12th July 2013

Calf registrations in GB down 5% since start of 2013

The latest update on GB calf registrations from the British Cattle Movement Service (BCMS) reveals a decline of 5% since the start of the year. The statistics for the month of May show a decline in calf registrations of 5% for GB and 2.5% for Scotland.

“With 2012 calvings little changed from 2011, and in fact lower in the second half of the year, this continued decline in the first half of 2013 leads to the conclusion that GB cattle supplies will not increase any time soon. This continued trend will not be welcome news for processors and retailers,” said Stuart Ashworth, Quality Meat Scotland Head of Economics Services.

Beef availability can be influenced significantly by carcase weights. So far this year Scottish carcases have been around 5 kg lighter than last year and across the UK as a whole carcase weights have fallen faster.

“On the one hand this is helpful in that the steaks and roasting joints will be smaller and possibly more attractive to consumers, but mince yield may be reduced depending on where on the carcase the weight is lost,” observed Mr Ashworth.

“The conundrum for the abattoir, and retail sector, is the balance between attractive sizes of steaks and roasting joints for consumers and the demand for mince and diced product along with a volume of cattle to maximise the efficiency of the slaughter and processing lines.”

A further factor influencing beef supply is the level of culling among cows and mature bulls.  Estimates of UK cow slaughterings during May were 4% lower than last year, the first decline for many months, but they are 5% higher over the year so far, and again carcase weights are much lower.

“One would like to think that this change in May could be the starting point of change towards stabilisation or increase in the breeding cow herd.  However, the weather-induced earlier culling may simply mean a rescheduling of culling rather than a change in total breeding herd numbers,” said Mr Ashworth.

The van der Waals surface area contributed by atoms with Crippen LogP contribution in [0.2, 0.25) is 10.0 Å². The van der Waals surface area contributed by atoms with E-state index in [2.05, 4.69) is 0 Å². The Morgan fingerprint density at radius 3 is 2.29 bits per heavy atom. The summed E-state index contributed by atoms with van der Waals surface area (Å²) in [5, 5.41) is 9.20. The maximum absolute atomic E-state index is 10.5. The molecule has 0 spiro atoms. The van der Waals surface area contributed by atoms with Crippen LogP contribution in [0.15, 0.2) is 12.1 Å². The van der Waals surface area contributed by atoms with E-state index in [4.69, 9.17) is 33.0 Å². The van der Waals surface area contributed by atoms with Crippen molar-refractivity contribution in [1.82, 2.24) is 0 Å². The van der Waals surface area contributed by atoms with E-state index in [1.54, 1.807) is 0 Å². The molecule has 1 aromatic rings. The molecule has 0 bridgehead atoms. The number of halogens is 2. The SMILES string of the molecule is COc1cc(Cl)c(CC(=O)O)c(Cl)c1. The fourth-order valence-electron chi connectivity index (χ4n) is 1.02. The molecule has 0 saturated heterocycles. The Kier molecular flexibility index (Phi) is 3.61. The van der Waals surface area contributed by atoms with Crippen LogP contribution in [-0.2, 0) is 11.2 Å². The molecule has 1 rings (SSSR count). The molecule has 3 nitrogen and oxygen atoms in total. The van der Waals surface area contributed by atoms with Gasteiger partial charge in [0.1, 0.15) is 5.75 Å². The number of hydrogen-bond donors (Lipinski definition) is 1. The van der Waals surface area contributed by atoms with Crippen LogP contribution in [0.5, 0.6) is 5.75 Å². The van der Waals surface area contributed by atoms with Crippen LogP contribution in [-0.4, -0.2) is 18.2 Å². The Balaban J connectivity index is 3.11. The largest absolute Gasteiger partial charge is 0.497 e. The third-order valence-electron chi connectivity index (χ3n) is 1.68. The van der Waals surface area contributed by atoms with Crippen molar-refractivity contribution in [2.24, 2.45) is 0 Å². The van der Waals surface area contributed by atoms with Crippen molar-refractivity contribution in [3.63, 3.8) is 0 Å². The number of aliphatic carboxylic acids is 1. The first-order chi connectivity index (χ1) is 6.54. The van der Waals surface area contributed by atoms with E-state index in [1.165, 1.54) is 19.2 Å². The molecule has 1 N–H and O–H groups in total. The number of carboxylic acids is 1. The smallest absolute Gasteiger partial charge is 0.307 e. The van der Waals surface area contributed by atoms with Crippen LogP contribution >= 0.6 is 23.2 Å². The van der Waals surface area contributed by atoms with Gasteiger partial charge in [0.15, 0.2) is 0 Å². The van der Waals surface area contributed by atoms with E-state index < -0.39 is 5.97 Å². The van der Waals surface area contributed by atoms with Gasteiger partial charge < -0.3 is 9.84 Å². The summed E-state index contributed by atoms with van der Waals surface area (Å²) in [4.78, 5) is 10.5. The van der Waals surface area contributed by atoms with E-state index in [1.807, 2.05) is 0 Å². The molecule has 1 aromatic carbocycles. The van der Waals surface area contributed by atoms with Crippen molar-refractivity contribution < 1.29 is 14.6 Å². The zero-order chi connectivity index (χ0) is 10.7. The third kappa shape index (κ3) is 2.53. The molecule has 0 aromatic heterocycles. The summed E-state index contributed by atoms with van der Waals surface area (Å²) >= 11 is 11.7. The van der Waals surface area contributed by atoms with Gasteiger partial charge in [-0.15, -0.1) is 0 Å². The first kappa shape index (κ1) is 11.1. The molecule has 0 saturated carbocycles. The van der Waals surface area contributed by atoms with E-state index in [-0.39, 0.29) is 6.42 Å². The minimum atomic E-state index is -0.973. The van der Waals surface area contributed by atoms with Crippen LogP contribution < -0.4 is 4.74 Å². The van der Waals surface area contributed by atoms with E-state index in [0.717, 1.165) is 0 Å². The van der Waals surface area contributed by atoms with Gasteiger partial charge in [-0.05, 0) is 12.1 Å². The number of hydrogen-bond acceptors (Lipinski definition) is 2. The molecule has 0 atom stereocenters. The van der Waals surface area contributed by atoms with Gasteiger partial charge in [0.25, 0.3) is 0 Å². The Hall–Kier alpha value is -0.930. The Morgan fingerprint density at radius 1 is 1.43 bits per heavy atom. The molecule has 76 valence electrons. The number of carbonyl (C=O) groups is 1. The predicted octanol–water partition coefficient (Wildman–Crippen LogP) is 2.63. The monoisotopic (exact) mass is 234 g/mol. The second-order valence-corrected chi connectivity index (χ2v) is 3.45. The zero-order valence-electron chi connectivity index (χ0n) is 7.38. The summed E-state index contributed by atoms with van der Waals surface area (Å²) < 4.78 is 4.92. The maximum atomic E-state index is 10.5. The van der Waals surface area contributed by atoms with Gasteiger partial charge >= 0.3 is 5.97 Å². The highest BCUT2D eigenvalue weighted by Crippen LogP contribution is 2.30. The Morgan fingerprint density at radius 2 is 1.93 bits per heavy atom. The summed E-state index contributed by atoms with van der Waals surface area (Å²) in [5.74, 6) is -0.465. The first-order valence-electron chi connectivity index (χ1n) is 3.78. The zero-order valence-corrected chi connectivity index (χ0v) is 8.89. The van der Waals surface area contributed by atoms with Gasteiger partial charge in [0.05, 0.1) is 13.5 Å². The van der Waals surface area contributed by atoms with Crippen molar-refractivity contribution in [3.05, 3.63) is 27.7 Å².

“Unsurprisingly, then, prime cattle prices continue to move forward, although the pace of movement has slowed.  However, the short-term question becomes ‘to what extent have farmers delayed marketings because of slow growth rates?’. Additionally, ‘to what extent will they delay sales further over the summer so as to increase carcase weights and maximise income?’.

“In other words, in the short term will beef supplies, if not animal numbers, increase as autumn approaches and before housing is necessary?”

However, while Scottish beef prices are 17% higher than 12 months ago, because of the strength of sterling last year and the weakness of sterling this year, when quoted in Euro the price is 8% higher. This is very similar to the level of farm gate price increase in Ireland and France but much better than the decline of 5% seen in Germany.

“So although our prices are affected by supplies, they are also affected by exchange rates,” emphasized Mr Ashworth.

“If beef supplies are tight in the UK, one place a manufacturer or retailer would look for supply is Ireland and in fact our prices have moved at the same rate as prices in Ireland in the common currency of the Euro.

“Like the sheep farmer, the beef farmer is also perhaps listening nervously to the statements of the Governor of the Bank of England!”

Sign up for the latest news and views